Poor Enforcement Can Sink your Supply Chain
Apr 06, 2016
One of the most common reasons that a supply chain management program may fail is poor enforcement, both internally and externally. Once standards have been set, suppliers and contractors must not only know about the penalties associated with non-compliance, but also be confident that your company will enforce those penalties rather than ignoring them or treating them lightly.
In a perfect world, suppliers and contractors would understand the consequences of subpar work and non-compliance, and just the threat of action would ensure that their work is up to par. Unfortunately, this isn’t always the case, and your company should have a policy in place regarding how to deal with contractors that don’t meet company standards.
The supply chain pre-qualification process is intended to weed out contractors and suppliers that aren’t likely to meet your company’s needs, but the process isn’t foolproof. Many times the problem is more a lack of communication between companies and suppliers than it is a problem with the specific contractor or supplier. While implementation of a pre-qualification process is essential to success, companies must do their part in setting and enforcing standards across the board.
Understanding External Enforcement
Communication is essential during every step of the supply chain management process. Before a supply chain is chosen, your company must plan and develop policies regarding how to deal with contractors and suppliers that don’t meet corporate or company standards.
In order to gain your business, suppliers and contractors must strive to become compliant with your corporate standards, but will not move to do so if they recognize that standards are not enforced within the company. There must be a system of checks and balances, beginning with simple rules that are regularly enforced. When rules are not enforced on a regular basis, they become extraneous and viewed as unimportant.
Clear, concise rules and standards are the foundation of a successful supply chain management program. Poor enforcement of these rules can be a serious hang-up in the process of completing what should have been a successful project. Contractors and suppliers must recognize that not only is compliance important for this project, but also for securing future work with your company. This is communicated when rules are enforced and expectations are set clearly from the beginning.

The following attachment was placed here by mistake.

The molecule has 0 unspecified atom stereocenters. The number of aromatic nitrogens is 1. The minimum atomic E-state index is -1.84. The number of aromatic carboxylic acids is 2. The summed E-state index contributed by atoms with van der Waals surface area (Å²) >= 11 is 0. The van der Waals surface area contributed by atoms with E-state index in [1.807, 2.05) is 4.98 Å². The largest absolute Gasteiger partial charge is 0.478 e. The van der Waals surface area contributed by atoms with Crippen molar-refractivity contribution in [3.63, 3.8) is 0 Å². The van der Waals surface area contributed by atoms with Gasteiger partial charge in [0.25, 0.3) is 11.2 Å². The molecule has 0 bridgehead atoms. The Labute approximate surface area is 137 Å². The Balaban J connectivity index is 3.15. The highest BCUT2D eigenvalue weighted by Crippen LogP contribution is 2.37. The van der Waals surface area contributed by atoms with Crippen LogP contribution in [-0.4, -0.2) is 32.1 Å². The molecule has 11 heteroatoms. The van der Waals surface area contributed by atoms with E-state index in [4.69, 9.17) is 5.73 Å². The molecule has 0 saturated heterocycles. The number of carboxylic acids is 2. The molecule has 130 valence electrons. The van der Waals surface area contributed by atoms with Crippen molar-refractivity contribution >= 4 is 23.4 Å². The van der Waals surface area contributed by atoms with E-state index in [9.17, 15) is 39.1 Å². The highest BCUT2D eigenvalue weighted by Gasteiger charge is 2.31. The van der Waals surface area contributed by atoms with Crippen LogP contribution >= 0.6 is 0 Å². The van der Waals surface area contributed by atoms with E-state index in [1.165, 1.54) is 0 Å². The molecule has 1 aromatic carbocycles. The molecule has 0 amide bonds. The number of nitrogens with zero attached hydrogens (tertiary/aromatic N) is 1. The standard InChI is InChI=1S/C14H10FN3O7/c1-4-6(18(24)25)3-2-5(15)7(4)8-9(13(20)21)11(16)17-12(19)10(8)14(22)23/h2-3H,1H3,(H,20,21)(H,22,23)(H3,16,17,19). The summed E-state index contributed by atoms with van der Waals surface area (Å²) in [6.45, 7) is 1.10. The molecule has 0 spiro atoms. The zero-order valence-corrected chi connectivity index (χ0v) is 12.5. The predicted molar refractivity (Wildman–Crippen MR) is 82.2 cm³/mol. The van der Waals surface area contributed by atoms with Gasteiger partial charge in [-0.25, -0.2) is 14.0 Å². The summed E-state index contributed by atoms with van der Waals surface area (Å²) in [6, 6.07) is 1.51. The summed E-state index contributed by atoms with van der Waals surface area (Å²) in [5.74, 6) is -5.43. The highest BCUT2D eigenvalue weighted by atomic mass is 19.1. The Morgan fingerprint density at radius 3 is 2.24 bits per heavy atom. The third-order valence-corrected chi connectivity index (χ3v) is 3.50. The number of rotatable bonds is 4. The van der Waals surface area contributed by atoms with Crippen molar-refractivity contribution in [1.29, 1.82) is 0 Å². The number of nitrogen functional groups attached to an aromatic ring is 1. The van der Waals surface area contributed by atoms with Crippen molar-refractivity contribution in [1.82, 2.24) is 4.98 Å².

Internal Enforcement Is Crucial to Success
While external reinforcement highlights the importance of supplier and contractor compliance, internal enforcement focuses on awareness and training on the part of your employees. Are your employees aware of the company’s policy regarding non-compliant contractors and suppliers? If you don’t have clear, identifiable standards set in place that are commonly known to your employees, you run the risk of failure from the start.
Proper enforcement ensures that the brand and business integrity are protected. Employees, stakeholders and executives must not only buy-in to the idea of enforcement, but project that belief onto suppliers and contractors. The best way to ensure proper internal enforcement is to start from the beginning:
- Set clearly defined standards for your suppliers and contractors
- Train employees and stakeholders about these standards
- Set clear rules and consequences for non-compliance when these standards are not followed
- Communicate clearly with suppliers and contractors regarding these rules
- Ensure that these rules are enforced on a regular basis
Rules and regulations will be different for every company – that’s why your company must set their own, along with determining which enforcements are appropriate for not complying with each individual rule. This ties in with setting appropriate standards from the beginning of the process – if everyone involved knows just what to expect, it is more likely that the project will be successful.
Rule Enforcement Must Start at the Beginning
You can’t ignore the rules for the first part of the project, and expect anyone to take them seriously when you begin to enforce them as frustrations build toward the end. Rather, you may need to be stricter in the beginning about certain rules and standards in order to ensure that your expectations are met throughout the project. Start the project strong with regularly enforced rules in order to set the tone for your suppliers and contractors. Remember that their goal is to earn your continued business, and they must know what is important to your company in order to do so.
Let BROWZ Help
At BROWZ, we take your standards and regulations, and pair you with the right suppliers and contractors to get the job done. We make the process simple by pre-qualifying your supply chains and ensuring that you are matched with those who are most likely to fit your ideal standards. Let us handle the process of supplier pre-qualification – contact us to learn more.
Poor enforcement is just one of the reasons that can lead to failure in the supply chain. View below for a full list of the 9 other ways supplier prequalification can fail.